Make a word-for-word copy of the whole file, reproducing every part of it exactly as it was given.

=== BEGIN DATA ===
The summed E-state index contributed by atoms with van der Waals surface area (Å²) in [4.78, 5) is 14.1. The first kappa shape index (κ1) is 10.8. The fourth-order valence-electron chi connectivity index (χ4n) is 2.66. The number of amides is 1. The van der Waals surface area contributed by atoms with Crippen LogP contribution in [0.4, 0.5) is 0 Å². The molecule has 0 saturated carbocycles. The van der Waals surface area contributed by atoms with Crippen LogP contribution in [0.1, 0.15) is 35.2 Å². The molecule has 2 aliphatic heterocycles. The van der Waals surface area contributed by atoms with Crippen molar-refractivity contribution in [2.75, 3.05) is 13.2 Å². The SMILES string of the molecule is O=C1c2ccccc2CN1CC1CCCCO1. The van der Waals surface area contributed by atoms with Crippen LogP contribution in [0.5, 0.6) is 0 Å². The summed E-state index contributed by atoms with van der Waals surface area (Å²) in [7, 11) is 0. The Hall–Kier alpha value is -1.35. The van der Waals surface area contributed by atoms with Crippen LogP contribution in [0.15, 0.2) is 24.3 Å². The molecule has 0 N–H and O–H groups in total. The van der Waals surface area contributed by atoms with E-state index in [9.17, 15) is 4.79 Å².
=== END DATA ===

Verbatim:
The summed E-state index contributed by atoms with van der Waals surface area (Å²) in [4.78, 5) is 14.1. The first kappa shape index (κ1) is 10.8. The fourth-order valence-electron chi connectivity index (χ4n) is 2.66. The number of amides is 1. The van der Waals surface area contributed by atoms with Crippen LogP contribution in [0.4, 0.5) is 0 Å². The molecule has 0 saturated carbocycles. The van der Waals surface area contributed by atoms with Crippen LogP contribution in [0.1, 0.15) is 35.2 Å². The molecule has 2 aliphatic heterocycles. The van der Waals surface area contributed by atoms with Crippen molar-refractivity contribution in [2.75, 3.05) is 13.2 Å². The SMILES string of the molecule is O=C1c2ccccc2CN1CC1CCCCO1. The van der Waals surface area contributed by atoms with Crippen LogP contribution in [0.5, 0.6) is 0 Å². The summed E-state index contributed by atoms with van der Waals surface area (Å²) in [7, 11) is 0. The Hall–Kier alpha value is -1.35. The van der Waals surface area contributed by atoms with Crippen LogP contribution in [0.15, 0.2) is 24.3 Å². The molecule has 0 N–H and O–H groups in total. The van der Waals surface area contributed by atoms with E-state index in [9.17, 15) is 4.79 Å².